Every week, there are hundreds of thousands of new songs hitting the airwaves. It’s too much for just your two ears to handle. With all those options, you can’t be wasting your time on tracks worthy of the thumbs down button. Don’t worry, we’re going to save you the hassle. We listen to some of the most hyped and interesting songs each week, and tell you what ones are worth using your bandwidth on.
Dustin Kensrue – Of Crows and Crowns
Fans of Thrice, the nearly impossible to categorize rock group that went on hiatus in 2012, have been desperately looking for any signs of life from the group and its members. They got the best bit of news they could ask for earlier this year, when the band announced they’d be back together for a tour of music festivals. Now those fans get something even better: New music from the band’s frontman Dustin Kensrue.
This isn’t Kensrue’s first time out alone — he put out a solo record in 2007 and a religious worship album in 2013 — but it’s the first fresh taste of the talented frontman’s work that rings of Thrice. Of Crows and Crowns, the new single off his upcoming album Carry The Fire, is a mellow track, carried by melancholy piano chords, a gently strumming guitar, and Kensrue’s gruff vocals, as he sings out the beautifully written lyrics that leak from his pen. It’s not quite Thrice, but it’ll help fans get by.
Tame Impala – Let It Happen
There’s a bit of an unwritten rule when it comes to releasing singles. You want a song that is catchy, radio friendly, and approachable. Usually, those songs aren’t eight minutes long, but Let It Happen isn’t looking to trick people into being Tame Impala fans. It wants them to know exactly what they can expect from the group. The glittery, disco-esque single shows a different side of Tame Impala. It’s got no guitars and is driven by dance-friendly synth. The music sounds poppy, while the lyrics sound restless and worried. If you’re afraid Tame Impala is changing on you, you shouldn’t. Just let it happen.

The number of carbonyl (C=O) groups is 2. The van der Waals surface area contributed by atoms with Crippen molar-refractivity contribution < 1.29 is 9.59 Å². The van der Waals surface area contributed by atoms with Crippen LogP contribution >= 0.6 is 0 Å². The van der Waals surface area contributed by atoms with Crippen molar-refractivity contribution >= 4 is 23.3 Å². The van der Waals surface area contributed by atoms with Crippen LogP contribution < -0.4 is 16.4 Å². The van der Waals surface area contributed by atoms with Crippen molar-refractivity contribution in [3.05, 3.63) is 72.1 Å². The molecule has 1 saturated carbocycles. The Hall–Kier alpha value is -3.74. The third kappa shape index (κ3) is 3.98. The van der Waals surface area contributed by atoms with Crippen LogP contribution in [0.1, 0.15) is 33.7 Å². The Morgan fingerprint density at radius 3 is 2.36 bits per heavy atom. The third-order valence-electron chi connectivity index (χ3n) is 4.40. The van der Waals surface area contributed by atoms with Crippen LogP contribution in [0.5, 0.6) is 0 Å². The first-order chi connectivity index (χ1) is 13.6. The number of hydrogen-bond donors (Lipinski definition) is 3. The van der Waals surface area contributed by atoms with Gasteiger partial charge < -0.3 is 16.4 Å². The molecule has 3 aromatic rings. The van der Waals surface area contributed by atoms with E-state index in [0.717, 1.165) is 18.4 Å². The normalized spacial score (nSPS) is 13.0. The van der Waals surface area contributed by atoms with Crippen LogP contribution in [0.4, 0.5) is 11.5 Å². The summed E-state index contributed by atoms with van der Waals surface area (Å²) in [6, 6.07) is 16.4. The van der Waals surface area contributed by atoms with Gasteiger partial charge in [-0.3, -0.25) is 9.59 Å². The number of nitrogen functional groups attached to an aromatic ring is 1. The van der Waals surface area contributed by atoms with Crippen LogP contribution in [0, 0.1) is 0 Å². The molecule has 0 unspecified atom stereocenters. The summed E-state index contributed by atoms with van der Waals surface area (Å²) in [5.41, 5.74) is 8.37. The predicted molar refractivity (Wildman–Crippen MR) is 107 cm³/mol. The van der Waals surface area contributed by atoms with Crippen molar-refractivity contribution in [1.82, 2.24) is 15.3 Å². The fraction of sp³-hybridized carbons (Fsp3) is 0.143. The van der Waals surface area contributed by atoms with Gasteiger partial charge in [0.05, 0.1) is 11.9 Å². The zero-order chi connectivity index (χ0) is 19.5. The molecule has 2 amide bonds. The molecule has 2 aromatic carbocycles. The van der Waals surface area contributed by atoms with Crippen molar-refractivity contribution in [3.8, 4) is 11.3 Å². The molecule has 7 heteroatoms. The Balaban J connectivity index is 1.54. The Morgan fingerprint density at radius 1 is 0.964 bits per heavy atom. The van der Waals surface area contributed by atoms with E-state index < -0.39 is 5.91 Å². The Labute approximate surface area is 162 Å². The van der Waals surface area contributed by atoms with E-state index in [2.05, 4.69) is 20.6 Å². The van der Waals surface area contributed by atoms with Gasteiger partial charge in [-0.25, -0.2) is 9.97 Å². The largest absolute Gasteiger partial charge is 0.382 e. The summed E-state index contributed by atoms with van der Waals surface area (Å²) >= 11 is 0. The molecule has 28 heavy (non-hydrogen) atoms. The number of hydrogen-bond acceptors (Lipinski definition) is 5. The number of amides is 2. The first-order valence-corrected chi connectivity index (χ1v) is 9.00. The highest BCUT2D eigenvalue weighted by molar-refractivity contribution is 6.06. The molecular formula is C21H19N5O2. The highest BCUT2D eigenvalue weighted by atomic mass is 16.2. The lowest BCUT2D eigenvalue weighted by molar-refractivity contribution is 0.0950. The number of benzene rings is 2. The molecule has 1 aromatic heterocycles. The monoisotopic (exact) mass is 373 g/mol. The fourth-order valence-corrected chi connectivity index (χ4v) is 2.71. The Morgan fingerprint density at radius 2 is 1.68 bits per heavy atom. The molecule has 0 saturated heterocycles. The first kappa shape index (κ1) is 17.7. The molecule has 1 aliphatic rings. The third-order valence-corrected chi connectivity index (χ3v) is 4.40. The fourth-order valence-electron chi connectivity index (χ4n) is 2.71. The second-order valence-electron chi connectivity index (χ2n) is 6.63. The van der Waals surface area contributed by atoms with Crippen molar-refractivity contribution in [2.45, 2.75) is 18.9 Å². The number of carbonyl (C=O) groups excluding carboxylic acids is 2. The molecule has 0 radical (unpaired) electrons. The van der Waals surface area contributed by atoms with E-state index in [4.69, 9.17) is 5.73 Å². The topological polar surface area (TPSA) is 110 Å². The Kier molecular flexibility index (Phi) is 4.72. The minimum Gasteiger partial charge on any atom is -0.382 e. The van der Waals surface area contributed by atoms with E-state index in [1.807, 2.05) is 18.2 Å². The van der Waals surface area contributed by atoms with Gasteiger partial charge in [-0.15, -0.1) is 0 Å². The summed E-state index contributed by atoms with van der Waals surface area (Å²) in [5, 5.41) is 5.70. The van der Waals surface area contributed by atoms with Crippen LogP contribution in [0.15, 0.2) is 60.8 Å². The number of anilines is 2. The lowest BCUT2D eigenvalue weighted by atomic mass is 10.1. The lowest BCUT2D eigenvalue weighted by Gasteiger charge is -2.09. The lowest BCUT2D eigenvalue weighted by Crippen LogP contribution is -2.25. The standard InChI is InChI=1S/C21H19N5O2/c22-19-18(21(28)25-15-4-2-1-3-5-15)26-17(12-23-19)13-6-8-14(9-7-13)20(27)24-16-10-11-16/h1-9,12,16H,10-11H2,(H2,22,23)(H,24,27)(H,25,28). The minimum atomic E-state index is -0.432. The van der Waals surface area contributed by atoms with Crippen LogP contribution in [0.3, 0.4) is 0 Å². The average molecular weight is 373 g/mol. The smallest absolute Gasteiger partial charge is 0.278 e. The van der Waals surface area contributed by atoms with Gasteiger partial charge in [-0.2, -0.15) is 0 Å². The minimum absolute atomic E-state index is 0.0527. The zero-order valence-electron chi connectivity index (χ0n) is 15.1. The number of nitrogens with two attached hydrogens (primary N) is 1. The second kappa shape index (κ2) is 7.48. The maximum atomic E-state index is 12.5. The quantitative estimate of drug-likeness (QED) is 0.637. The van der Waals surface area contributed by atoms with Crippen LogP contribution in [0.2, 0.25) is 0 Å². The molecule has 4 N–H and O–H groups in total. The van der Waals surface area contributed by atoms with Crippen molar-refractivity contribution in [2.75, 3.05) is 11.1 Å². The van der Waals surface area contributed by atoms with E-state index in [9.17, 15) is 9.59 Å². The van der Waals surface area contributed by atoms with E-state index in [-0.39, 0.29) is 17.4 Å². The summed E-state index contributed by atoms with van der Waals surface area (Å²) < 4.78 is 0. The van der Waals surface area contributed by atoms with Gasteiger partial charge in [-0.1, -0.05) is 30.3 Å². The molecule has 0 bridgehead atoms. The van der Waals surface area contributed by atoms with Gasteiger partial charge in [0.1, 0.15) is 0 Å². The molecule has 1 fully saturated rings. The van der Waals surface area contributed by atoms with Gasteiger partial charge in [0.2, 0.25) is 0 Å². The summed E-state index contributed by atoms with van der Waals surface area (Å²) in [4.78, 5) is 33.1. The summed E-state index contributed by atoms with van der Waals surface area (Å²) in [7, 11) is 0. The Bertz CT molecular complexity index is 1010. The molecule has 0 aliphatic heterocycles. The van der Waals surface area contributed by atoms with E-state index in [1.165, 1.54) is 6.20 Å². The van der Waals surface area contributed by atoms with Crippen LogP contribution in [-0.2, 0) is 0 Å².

Heems – Sometimes
Formerly of Das Racist, Heems is off on his own now, and he just dropped his first solo album this week, Eat, Pray, Thug. Just as we’ve come to expect from Das Racist, Heems is here to tackle some of the more ugly topics of hip hop. He does it in a way that makes you nod your head along with it. “Sometimes” is like a shotgun spatter of samples, but it has Heems focused in on race and the topic of identities. He deals with dualities in the difficulties of growing up with a mixed background, all while expertly riding the Gordon Voidwell beat packed with old school hip hop references.
Dick Diver – Waste the Alphabet
Melbourne based band Dick Diver have their first-ever full-length release coming out in the U.S. this week. That album, titled Melbourne, Florida, serves as a solid first impression for their new audience. Waste the Alphabet is a particular sweet spot on the record, a jangly rock song that is sweet and easy on the ears. The lyrics are clever and cheeky, with lines like “Look in the mirror/ I can see China from here,” giving the band an Elvis Costello-like attitude and sharp tongue.
Matthew E. White – Tranquility
Matthew E. White released Tranquility one year after the untimely death of Philip Seymour Hoffman as a tribute to the actor. Feeling inspiration from the work that Hoffman created and White consumed, the talented orchestral soul singer, producer, and songwriter penned Tranquility. The track, as one might expect, is mournful. White sings in a hushed voice, and the slide guitar wails in agony. It stands alone as a tribute, but fits in well to the entirety of his new record Fresh Blood, out this week.
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